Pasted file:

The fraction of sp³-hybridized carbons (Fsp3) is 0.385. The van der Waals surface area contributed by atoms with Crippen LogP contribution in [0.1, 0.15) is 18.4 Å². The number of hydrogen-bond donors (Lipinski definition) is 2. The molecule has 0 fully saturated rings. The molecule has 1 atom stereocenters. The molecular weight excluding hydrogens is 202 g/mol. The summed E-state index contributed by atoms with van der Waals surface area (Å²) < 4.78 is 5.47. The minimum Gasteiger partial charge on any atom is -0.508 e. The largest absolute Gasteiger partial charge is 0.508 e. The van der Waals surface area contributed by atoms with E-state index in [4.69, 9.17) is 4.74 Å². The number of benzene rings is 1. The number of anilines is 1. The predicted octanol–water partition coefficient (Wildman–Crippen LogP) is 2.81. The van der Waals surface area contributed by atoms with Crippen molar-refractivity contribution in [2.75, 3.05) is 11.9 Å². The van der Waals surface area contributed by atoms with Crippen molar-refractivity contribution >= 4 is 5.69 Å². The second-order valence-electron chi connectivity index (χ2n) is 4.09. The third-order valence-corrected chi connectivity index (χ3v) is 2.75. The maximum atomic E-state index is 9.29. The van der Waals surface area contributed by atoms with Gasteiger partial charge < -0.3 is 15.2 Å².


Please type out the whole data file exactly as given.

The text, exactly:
The fraction of sp³-hybridized carbons (Fsp3) is 0.385. The van der Waals surface area contributed by atoms with Crippen LogP contribution in [0.1, 0.15) is 18.4 Å². The number of hydrogen-bond donors (Lipinski definition) is 2. The molecule has 0 fully saturated rings. The molecule has 1 atom stereocenters. The molecular weight excluding hydrogens is 202 g/mol. The summed E-state index contributed by atoms with van der Waals surface area (Å²) < 4.78 is 5.47. The minimum Gasteiger partial charge on any atom is -0.508 e. The largest absolute Gasteiger partial charge is 0.508 e. The van der Waals surface area contributed by atoms with E-state index in [4.69, 9.17) is 4.74 Å². The number of benzene rings is 1. The number of anilines is 1. The predicted octanol–water partition coefficient (Wildman–Crippen LogP) is 2.81. The van der Waals surface area contributed by atoms with Crippen molar-refractivity contribution in [2.75, 3.05) is 11.9 Å². The van der Waals surface area contributed by atoms with Crippen molar-refractivity contribution >= 4 is 5.69 Å². The second-order valence-electron chi connectivity index (χ2n) is 4.09. The third-order valence-corrected chi connectivity index (χ3v) is 2.75. The maximum atomic E-state index is 9.29. The van der Waals surface area contributed by atoms with Gasteiger partial charge < -0.3 is 15.2 Å².